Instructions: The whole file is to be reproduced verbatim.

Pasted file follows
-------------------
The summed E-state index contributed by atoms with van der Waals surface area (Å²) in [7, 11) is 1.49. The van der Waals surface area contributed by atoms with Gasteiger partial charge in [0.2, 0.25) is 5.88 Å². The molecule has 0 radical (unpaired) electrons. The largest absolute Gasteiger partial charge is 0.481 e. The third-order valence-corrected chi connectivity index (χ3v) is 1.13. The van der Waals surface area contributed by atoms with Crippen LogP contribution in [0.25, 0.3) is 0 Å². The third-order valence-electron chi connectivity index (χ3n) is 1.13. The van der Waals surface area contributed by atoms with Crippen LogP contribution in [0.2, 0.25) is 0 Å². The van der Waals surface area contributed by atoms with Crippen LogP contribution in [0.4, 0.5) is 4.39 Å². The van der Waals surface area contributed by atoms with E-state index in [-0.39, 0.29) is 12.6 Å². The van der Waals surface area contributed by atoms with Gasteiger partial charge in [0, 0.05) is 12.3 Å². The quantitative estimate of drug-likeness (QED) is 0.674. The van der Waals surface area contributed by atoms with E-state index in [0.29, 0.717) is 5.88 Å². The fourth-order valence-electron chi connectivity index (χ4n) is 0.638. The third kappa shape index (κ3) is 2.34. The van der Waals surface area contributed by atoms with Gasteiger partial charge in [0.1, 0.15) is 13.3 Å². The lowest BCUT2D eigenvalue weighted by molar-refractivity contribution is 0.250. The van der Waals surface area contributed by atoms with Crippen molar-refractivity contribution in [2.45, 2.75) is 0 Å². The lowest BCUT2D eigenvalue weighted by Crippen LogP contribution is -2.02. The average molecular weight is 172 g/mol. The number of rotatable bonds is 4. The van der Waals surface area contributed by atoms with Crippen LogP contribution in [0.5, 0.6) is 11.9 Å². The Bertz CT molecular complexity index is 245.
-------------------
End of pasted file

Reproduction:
The summed E-state index contributed by atoms with van der Waals surface area (Å²) in [7, 11) is 1.49. The van der Waals surface area contributed by atoms with Gasteiger partial charge in [0.2, 0.25) is 5.88 Å². The molecule has 0 radical (unpaired) electrons. The largest absolute Gasteiger partial charge is 0.481 e. The third-order valence-corrected chi connectivity index (χ3v) is 1.13. The van der Waals surface area contributed by atoms with Crippen LogP contribution in [0.25, 0.3) is 0 Å². The third-order valence-electron chi connectivity index (χ3n) is 1.13. The van der Waals surface area contributed by atoms with Crippen LogP contribution in [0.2, 0.25) is 0 Å². The van der Waals surface area contributed by atoms with Crippen LogP contribution in [0.4, 0.5) is 4.39 Å². The van der Waals surface area contributed by atoms with E-state index in [-0.39, 0.29) is 12.6 Å². The van der Waals surface area contributed by atoms with Gasteiger partial charge in [0, 0.05) is 12.3 Å². The quantitative estimate of drug-likeness (QED) is 0.674. The van der Waals surface area contributed by atoms with E-state index in [0.29, 0.717) is 5.88 Å². The fourth-order valence-electron chi connectivity index (χ4n) is 0.638. The third kappa shape index (κ3) is 2.34. The van der Waals surface area contributed by atoms with Gasteiger partial charge in [0.1, 0.15) is 13.3 Å². The lowest BCUT2D eigenvalue weighted by molar-refractivity contribution is 0.250. The van der Waals surface area contributed by atoms with Crippen molar-refractivity contribution in [2.45, 2.75) is 0 Å². The lowest BCUT2D eigenvalue weighted by Crippen LogP contribution is -2.02. The average molecular weight is 172 g/mol. The number of rotatable bonds is 4. The van der Waals surface area contributed by atoms with Crippen LogP contribution in [0.5, 0.6) is 11.9 Å². The Bertz CT molecular complexity index is 245.